The Pacers' Jim "Rent-A-Civic Leader" Morris insists without substantiation that the Pacers have lost more than $150 million since the team moved into Banker's Life Fieldhouse in 1999. The argument for paying what amounts to $16 million a year to the Pacers to operate our public arena is based on the argument that it reflects the actual costs they incur for managing and operating the Fieldhouse. Those figures have never been made public, although we're told now that under this new agreement that has yet to be made public before being voted on by the CIB today that a separate entity is being set up by the Pacers to track those costs. Whatever numbers are provided by that entity, I suspect they won't be based on audited financial statements and will likely be well-padded with other expenses unrelated to the actual maintenance and operating expenses for the Fieldhouse.
For purposes of comparison, Kansas City built its Sprint Center for $276 million, which opened in 2007. It is comparable in size to Banker's Life Fieldhouse. It seats 18,972 for basketball games versus the Fieldhouse, which seats 18,165. In inflation-adjusted dollars, the Sprint Arena cost very close to what the Fieldhouse cost ($259 million in 2014 dollars); however, Kansas City entered into a 35-year public-private partnership agreement with AEG to manage the arena. AEG contributed about $53 million towards the original construction costs in exchange for a revenue sharing agreement. The big difference is that the Sprint Center has no NBA team as its principal tenant. It relies exclusively on concerts and other paid events to cover its costs. Under its revenue sharing agreement, AEG has shared $9.3 million in additional revenues with Kansas City since it opened, which the city can put to use for other purposes. A hotel and auto rental tax pays for the debt service on the outstanding bonds issued to pay the arena's original construction costs. If AEG can spin off $9.3 million to Kansas City, you can only imagine the tens of millions of dollars the company is making under its management agreement.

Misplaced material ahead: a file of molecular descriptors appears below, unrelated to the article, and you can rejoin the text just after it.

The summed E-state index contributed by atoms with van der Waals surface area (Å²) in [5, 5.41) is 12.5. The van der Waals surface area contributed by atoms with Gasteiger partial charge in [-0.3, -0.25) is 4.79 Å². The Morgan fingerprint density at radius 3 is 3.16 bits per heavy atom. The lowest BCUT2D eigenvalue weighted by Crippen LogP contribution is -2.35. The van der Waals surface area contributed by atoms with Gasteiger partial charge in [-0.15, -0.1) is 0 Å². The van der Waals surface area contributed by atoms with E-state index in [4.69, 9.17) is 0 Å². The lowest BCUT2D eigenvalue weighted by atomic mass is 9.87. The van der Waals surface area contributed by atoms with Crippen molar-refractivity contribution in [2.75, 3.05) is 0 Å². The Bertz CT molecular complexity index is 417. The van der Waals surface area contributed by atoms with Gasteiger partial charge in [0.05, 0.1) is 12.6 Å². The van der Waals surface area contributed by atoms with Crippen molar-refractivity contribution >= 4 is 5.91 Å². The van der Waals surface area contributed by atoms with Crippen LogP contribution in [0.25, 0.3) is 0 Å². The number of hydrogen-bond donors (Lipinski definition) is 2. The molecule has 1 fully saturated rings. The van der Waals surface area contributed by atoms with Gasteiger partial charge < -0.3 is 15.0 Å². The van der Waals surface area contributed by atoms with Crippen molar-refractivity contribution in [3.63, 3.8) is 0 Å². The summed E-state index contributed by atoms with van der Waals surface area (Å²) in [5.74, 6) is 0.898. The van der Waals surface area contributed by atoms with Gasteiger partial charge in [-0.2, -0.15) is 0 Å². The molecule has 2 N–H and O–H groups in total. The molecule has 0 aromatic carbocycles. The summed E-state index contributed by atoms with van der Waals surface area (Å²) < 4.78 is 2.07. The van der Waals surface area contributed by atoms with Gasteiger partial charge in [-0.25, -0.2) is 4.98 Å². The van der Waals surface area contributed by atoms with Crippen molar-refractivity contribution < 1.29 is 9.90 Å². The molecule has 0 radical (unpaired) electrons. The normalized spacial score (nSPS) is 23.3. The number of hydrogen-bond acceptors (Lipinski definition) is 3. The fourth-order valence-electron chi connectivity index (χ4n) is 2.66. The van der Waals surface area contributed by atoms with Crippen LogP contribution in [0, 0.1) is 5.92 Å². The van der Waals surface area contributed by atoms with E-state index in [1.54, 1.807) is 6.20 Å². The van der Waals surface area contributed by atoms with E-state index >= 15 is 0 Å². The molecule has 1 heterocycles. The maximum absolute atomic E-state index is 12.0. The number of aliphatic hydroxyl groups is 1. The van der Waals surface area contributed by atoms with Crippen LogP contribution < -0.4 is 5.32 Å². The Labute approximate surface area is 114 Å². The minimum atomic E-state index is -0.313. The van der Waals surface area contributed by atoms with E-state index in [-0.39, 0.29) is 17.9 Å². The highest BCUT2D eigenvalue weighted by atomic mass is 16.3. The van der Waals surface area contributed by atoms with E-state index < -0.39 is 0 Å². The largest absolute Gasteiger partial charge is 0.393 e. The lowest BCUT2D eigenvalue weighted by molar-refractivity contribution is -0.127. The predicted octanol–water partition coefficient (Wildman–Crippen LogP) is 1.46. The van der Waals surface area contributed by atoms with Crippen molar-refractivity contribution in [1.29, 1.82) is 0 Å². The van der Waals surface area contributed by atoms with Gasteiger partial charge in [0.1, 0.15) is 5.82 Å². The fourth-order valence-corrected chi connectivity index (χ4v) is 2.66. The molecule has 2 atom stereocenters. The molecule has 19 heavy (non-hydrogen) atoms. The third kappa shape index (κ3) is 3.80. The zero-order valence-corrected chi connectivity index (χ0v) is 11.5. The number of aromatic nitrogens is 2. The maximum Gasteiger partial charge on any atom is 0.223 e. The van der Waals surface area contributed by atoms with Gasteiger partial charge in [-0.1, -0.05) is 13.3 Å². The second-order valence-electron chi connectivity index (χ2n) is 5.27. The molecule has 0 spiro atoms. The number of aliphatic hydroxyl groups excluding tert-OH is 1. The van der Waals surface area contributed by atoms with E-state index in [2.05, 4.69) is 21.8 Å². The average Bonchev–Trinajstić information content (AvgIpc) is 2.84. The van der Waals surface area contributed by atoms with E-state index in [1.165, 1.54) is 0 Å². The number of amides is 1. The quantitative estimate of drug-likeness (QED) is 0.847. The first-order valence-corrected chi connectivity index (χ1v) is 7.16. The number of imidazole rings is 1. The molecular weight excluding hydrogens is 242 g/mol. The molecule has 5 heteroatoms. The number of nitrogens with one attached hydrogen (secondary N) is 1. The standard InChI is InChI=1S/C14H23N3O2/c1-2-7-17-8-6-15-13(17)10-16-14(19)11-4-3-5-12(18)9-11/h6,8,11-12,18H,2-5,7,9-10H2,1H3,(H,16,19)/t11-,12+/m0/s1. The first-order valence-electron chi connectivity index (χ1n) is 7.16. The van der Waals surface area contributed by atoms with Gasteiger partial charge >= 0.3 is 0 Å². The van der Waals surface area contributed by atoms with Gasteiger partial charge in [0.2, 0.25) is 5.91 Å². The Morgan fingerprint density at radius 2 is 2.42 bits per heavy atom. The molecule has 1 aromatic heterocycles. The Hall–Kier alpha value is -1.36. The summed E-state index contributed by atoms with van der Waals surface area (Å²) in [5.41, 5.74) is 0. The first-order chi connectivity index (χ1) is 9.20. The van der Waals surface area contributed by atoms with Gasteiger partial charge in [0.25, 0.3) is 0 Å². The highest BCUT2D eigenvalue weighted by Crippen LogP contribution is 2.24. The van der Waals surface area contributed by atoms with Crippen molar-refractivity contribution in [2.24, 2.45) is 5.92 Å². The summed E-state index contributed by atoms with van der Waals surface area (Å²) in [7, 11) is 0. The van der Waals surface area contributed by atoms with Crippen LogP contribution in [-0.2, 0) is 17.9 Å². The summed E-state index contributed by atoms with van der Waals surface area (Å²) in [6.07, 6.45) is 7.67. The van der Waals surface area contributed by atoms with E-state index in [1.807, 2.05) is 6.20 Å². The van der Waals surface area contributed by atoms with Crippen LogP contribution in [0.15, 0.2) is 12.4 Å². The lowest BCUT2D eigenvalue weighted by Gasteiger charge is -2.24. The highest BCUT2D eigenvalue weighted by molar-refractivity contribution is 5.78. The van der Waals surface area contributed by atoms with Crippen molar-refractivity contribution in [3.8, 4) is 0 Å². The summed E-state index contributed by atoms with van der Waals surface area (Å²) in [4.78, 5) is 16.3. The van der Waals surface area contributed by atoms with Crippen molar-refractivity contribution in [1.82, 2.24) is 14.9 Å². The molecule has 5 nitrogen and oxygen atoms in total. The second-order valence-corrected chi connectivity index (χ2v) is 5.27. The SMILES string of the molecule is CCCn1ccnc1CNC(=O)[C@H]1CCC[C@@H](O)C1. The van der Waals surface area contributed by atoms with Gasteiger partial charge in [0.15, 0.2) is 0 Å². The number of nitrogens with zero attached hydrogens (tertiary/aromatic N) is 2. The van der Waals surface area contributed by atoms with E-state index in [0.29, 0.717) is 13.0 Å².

So we're essentially paying Herb Simon $16 million a year to manage our Fieldhouse and letting him keep all the revenues, while Kansas City is being paid by AEG for the benefit of managing its Sprint Center. Yeah, it doesn't take a rocket scientist to figure out that Herb Simon is taking Indianapolis taxpayers to the cleaners. Like I said before, Herb must be laughing his butt off all the way to the bank at how easy it is to roll Hoosier rubes. I'm sure old Jim Morris will wind up making more money off this heist than he did from his multi-million dollar payoff from the original sale of former Indianapolis Water Company to NiSource before it was sold back to the City of Indianapolis and then sold to Citizens Energy, each time costing hundreds of millions more for Indianapolis ratepayers.
UPDATE: The CIB has posted a copy of the new lease agreement with the Pacers after the fact. I don't know why the CIB bothers paying for legal counsel since it's obvious these agreements are written 100% by and for the benefit of the billionaire sports team owners.